To the Editor I read with great interest the Teachable Moment in a recent issue of JAMA Internal Medicine1 about QT prolongation and pulseless arrest due to Torsades de Pointes (TdP) attributed to inappropriate treatment with moxifloxacin.1 This adverse event occurred in setting of multiple risk factors for QT prolongation including age, female sex, mild hypokalemia, cardiomyopathy, and use of antipsychotic drug quetiapine.2 Both moxifloxacin and quetiapine inhibit the potassium channel (hERG/KCNH2) blocking the inwards potassium current (IKr) of the cardiac action potential and prolonging the QT interval.3,4 However, QT-prolonging drugs may not be solely responsible for TdP but rather unmask an underlying genetic predisposition to QT prolongation.2 Patients with drug-induced TdP have a 10% to 20% prevalence of long QT syndrome (LQTS) mutations or other genetic variants reducing their cardiac repolarization reserve.2,5 The presence of an LQTS-associated mutation has implications not only for the index patient but also first-degree relatives who might also be at an increased risk of sudden cardiac death with or without being challenged with QT-prolonging drugs. The Heart Rhythm Society and the European Heart Rhythm Association Expert Consensus Statement5 on genetic testing for channelopathies thus recommends that LQTS genetic testing should be considered for the patient with drug-induced TdP and importantly recommends that a 12-lead electrocardiogram be obtained in all first-degree relatives to screen for LQTS.5 This is an important teaching point to remember when we see patients whose genetic predilection for TdP is unmasked by QT-prolonging drugs.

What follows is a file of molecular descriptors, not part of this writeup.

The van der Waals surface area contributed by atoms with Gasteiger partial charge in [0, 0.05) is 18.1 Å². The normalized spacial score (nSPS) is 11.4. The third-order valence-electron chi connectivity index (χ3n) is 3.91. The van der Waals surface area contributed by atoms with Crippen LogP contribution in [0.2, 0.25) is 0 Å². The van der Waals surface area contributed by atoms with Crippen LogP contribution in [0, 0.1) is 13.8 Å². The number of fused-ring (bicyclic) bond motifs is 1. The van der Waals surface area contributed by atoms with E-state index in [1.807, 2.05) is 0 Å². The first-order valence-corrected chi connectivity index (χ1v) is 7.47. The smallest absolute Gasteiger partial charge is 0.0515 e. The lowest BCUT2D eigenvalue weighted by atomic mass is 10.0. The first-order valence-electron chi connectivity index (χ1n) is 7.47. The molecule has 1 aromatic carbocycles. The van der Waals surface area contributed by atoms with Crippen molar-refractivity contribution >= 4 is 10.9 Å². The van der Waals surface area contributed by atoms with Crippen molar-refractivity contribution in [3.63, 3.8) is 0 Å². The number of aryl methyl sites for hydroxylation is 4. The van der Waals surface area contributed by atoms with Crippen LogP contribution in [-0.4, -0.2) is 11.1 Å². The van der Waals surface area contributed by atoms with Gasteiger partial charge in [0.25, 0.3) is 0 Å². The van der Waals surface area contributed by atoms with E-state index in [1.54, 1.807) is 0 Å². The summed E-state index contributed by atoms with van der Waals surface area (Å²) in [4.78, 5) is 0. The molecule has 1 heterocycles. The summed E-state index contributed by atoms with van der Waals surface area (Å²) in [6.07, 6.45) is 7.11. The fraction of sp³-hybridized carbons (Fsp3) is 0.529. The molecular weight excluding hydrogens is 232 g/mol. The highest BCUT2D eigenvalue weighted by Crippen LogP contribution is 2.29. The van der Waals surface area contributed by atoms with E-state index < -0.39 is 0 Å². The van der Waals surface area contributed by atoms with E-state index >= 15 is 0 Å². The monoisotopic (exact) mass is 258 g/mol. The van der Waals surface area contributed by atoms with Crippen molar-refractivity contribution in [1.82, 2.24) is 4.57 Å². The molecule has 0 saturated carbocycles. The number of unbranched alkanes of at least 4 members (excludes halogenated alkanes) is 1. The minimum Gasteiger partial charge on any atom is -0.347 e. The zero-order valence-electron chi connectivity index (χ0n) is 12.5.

Noheria A. Drug-Induced Torsades de Pointes and Genetic Screening. JAMA Intern Med. 2016;176(4):560-561. doi:10.1001/jamainternmed.2016.0070